Industrious ants inspire the curiosity of first-grade learners

Mon, Nov 21st 2016 09:00 am
After studying ants, students at St. John the Baptist School in Kenmore create `ants on a log` using celery sticks, bananas, peanut butter and chocolate chips for ants. The activity links their snack time to learning in a fun and creative way.
After studying ants, students at St. John the Baptist School in Kenmore create "ants on a log" using celery sticks, bananas, peanut butter and chocolate chips for ants. The activity links their snack time to learning in a fun and creative way.

KENMORE — Ants inspired first-graders at St. John the Baptist School to learn about hundreds of kinds of the creatures in the world. In addition to exploring the anatomy of ants, the youngsters discovered the interesting jobs performed by the different species, including weaving homes out of leaves, carrying cargo many times their weight back to their nest, or the pesky ones that bite people.

First-grade teacher Jill Parrino capitalized upon her students' curiosity of science and nature to engage them in expository texts, a focus of the Common Core learning standards.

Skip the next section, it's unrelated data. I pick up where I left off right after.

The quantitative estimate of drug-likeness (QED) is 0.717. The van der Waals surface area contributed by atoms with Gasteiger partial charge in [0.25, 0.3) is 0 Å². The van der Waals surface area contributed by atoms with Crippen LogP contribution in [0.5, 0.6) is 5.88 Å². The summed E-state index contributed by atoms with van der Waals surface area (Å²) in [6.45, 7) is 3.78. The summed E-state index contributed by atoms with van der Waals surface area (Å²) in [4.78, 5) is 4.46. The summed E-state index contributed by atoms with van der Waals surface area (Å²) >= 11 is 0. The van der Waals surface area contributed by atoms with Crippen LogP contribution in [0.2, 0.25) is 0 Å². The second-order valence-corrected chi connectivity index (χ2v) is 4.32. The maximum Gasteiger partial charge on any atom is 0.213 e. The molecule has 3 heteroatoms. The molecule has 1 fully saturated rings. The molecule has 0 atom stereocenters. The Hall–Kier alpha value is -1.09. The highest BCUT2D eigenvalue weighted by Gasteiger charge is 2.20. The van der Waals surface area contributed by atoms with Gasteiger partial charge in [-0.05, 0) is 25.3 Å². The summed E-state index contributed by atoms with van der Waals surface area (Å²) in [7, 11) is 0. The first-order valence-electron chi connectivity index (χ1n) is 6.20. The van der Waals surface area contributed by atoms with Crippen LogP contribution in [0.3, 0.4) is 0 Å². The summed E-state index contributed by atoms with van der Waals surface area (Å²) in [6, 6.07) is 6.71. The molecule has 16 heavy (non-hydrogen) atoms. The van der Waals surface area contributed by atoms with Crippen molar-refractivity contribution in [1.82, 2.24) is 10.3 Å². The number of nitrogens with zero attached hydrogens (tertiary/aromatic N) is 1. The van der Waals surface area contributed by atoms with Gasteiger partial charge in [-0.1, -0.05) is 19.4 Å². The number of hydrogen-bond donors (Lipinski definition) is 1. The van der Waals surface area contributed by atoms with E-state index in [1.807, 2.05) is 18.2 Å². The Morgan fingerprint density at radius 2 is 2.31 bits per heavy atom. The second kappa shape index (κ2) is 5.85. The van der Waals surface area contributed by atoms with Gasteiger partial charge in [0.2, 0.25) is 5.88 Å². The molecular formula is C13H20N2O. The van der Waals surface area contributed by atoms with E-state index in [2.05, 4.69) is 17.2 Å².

"High-interest topics such as this create an enthusiasm towards learning to read," stated St. John the Baptist's vice principal, Linda Garrity. "The science behind it is exciting for them, as well as comparing their own industrious ways to the little worker ants."

Garrity recalled how the students enjoyed creating "ants on a log" using celery sticks, bananas and peanut butter, with chocolate chips to represent the ants.

"Linking their snack time to learning extended the lesson in a fun and creative way. Students really enjoyed the role-play that went on as they prepared their 'logs' for the chocolatey ants. Their ensuing chatter about which type of worker ant lived on logs, which ants were strongest, and so forth reinforced the lessons in the most appetizing way possible," Garrity said. "Our students are developing that true love for learning from their earliest days at St. John's School."  

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